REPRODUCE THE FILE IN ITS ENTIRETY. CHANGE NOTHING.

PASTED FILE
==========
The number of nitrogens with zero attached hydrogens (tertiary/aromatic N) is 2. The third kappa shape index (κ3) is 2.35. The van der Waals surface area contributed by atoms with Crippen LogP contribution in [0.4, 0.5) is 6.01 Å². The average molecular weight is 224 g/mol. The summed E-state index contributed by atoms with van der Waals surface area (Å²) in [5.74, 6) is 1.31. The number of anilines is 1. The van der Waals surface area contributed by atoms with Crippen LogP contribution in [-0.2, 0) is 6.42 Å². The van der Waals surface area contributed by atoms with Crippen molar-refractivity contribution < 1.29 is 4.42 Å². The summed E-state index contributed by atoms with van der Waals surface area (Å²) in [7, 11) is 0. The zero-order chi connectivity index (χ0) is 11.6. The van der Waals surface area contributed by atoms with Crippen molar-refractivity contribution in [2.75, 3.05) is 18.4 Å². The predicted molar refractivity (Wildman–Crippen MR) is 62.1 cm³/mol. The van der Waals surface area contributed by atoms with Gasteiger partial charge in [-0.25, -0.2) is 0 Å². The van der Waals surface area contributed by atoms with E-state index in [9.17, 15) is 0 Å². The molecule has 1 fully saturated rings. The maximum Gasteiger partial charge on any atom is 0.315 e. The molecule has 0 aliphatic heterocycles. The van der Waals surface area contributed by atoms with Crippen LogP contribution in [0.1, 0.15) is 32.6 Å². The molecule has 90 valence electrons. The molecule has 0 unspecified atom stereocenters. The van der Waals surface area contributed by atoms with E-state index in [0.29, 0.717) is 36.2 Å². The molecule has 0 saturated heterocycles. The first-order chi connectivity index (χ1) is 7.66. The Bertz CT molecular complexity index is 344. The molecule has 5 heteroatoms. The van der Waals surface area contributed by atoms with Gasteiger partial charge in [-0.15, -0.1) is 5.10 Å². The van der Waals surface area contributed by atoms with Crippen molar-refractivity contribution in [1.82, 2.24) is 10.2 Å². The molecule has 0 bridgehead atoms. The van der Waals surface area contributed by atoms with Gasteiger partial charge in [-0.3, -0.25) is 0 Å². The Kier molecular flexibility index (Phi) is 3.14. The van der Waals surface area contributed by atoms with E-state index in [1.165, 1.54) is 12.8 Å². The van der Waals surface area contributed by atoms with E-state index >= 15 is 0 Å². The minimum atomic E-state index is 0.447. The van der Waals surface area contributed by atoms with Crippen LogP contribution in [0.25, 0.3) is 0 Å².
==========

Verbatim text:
The number of nitrogens with zero attached hydrogens (tertiary/aromatic N) is 2. The third kappa shape index (κ3) is 2.35. The van der Waals surface area contributed by atoms with Crippen LogP contribution in [0.4, 0.5) is 6.01 Å². The average molecular weight is 224 g/mol. The summed E-state index contributed by atoms with van der Waals surface area (Å²) in [5.74, 6) is 1.31. The number of anilines is 1. The van der Waals surface area contributed by atoms with Crippen LogP contribution in [-0.2, 0) is 6.42 Å². The van der Waals surface area contributed by atoms with Crippen molar-refractivity contribution < 1.29 is 4.42 Å². The summed E-state index contributed by atoms with van der Waals surface area (Å²) in [7, 11) is 0. The zero-order chi connectivity index (χ0) is 11.6. The van der Waals surface area contributed by atoms with Crippen molar-refractivity contribution in [2.75, 3.05) is 18.4 Å². The predicted molar refractivity (Wildman–Crippen MR) is 62.1 cm³/mol. The van der Waals surface area contributed by atoms with Gasteiger partial charge in [-0.25, -0.2) is 0 Å². The van der Waals surface area contributed by atoms with E-state index in [9.17, 15) is 0 Å². The molecule has 1 fully saturated rings. The maximum Gasteiger partial charge on any atom is 0.315 e. The molecule has 0 aliphatic heterocycles. The van der Waals surface area contributed by atoms with Crippen LogP contribution in [0.1, 0.15) is 32.6 Å². The molecule has 90 valence electrons. The molecule has 0 unspecified atom stereocenters. The van der Waals surface area contributed by atoms with E-state index in [0.29, 0.717) is 36.2 Å². The molecule has 0 saturated heterocycles. The first-order chi connectivity index (χ1) is 7.66. The Bertz CT molecular complexity index is 344. The molecule has 5 heteroatoms. The van der Waals surface area contributed by atoms with Gasteiger partial charge in [-0.15, -0.1) is 5.10 Å². The van der Waals surface area contributed by atoms with Crippen molar-refractivity contribution in [1.82, 2.24) is 10.2 Å². The molecule has 0 bridgehead atoms. The van der Waals surface area contributed by atoms with Gasteiger partial charge in [-0.3, -0.25) is 0 Å². The Kier molecular flexibility index (Phi) is 3.14. The van der Waals surface area contributed by atoms with E-state index in [1.165, 1.54) is 12.8 Å². The van der Waals surface area contributed by atoms with E-state index >= 15 is 0 Å². The minimum atomic E-state index is 0.447. The van der Waals surface area contributed by atoms with Crippen LogP contribution in [0.25, 0.3) is 0 Å².